In many regions, Mars has branching networks of valleys and channels that were carved by flowing water. A great many previous studies have tried to date when they were active and for how long, while others have looked in detail at the form and shape of the channels.
A new study by a team of geologists led by Robert Craddock (National Air and Space Museum), tackles the question of how the rocky nature of the Martian surface affected the channels’ formation and growth. A conclusion the team arrives at is that heavy rainfalls were likely necessary to kickstart the networks forming and probably also to keep them going. Their report appears in the Journal of Geophysical Research (August 22, 2012).
The geologists examined an area known as the Kau Desert, part of Kilaeua volcano on the Big Island of Hawaii. The ground surface there is a geologic unit called the Keanakakoi tephra. This is a basaltic, pyroclastic deposit that occurs mainly in the Kilauea summit area and in the Kau Desert.
Tephra is volcanic material that erupted violently enough to fly into the air and blow downwind. It is commonly porous and made of fine-grain angular fragments. Besides being found on Earth, tephra is also expected on Mars, a heavily volcanic planet. Water tends to soak into tephra rather than run off across its surface — unless the flow is fast and heavy and it encounters a harder, less permeable layer at a relatively shallow depth.
“The Keanakakoi tephra is up to about 10 meters [33 feet] thick and largely devoid of vegetation,” say the researchers. “This makes it a good analog for the Martian surface.”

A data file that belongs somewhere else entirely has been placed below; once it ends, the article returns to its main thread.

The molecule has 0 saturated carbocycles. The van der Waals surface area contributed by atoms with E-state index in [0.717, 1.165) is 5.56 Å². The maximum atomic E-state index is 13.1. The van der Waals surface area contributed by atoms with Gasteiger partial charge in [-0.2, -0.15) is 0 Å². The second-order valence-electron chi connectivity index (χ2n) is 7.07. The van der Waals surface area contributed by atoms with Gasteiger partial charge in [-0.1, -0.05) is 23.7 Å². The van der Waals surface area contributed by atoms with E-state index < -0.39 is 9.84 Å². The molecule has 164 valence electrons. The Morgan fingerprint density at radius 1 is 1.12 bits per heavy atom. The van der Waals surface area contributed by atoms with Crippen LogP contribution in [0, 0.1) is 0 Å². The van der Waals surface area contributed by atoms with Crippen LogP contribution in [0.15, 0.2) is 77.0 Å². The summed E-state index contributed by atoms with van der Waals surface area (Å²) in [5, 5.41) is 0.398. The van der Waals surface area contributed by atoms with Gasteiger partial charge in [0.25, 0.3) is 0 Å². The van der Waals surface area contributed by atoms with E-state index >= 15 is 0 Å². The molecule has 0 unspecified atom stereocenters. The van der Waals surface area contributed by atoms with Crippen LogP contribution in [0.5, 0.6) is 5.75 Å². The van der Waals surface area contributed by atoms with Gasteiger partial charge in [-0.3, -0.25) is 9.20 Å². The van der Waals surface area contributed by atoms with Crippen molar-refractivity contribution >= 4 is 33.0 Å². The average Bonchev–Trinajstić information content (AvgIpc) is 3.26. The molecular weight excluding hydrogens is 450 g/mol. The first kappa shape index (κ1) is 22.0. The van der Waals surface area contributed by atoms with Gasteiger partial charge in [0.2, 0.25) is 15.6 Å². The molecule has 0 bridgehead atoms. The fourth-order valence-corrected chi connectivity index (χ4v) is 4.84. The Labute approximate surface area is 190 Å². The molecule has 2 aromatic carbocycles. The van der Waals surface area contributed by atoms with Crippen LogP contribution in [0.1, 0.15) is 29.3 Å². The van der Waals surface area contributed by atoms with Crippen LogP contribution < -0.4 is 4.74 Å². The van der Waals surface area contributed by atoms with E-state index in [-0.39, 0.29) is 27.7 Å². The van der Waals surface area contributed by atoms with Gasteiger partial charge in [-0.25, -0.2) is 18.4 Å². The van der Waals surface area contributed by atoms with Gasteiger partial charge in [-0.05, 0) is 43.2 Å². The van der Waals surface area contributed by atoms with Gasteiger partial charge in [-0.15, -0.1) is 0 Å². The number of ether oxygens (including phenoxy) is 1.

On Mars, valley systems typically cover an area many times larger than this one area on Kilauea. Yet despite the difference in scales, the researchers note, “the drainage networks that have incised the Keanakakoi tephra share many of the same morphologic characteristics as Martian valley networks.”
These similarities include amphitheater-shaped headwalls and knickpoints along the channels, variable channel widths downslope, and channel floors that have little relief and are generally flat. Previous researchers have suggested that undermining (or sapping) by groundwater caused these features. Instead, the team says, the soft nature of the surface materials coupled with strong floods caused by brief, heavy rains better explains how the channels form.
The Kau Desert, they note, gets about 130 centimeters (50 inches) of rain a year, but most of its erosion occurs during winter storms, which can dump more than a meter of rain in 24 hours. “Recent climatic models indicate that similar cyclones may have formed early in Martian history if an ocean in the northern hemisphere was present,” they note.
“The morphology of many Martian valley networks may be strongly influenced by local lithology,” the scientists conclude. “And large, slow-moving storms capable of delivering precipitation at rates of tens to hundreds of centimeters a day may have been necessary to generate the runoff necessary to carve the valley networks.”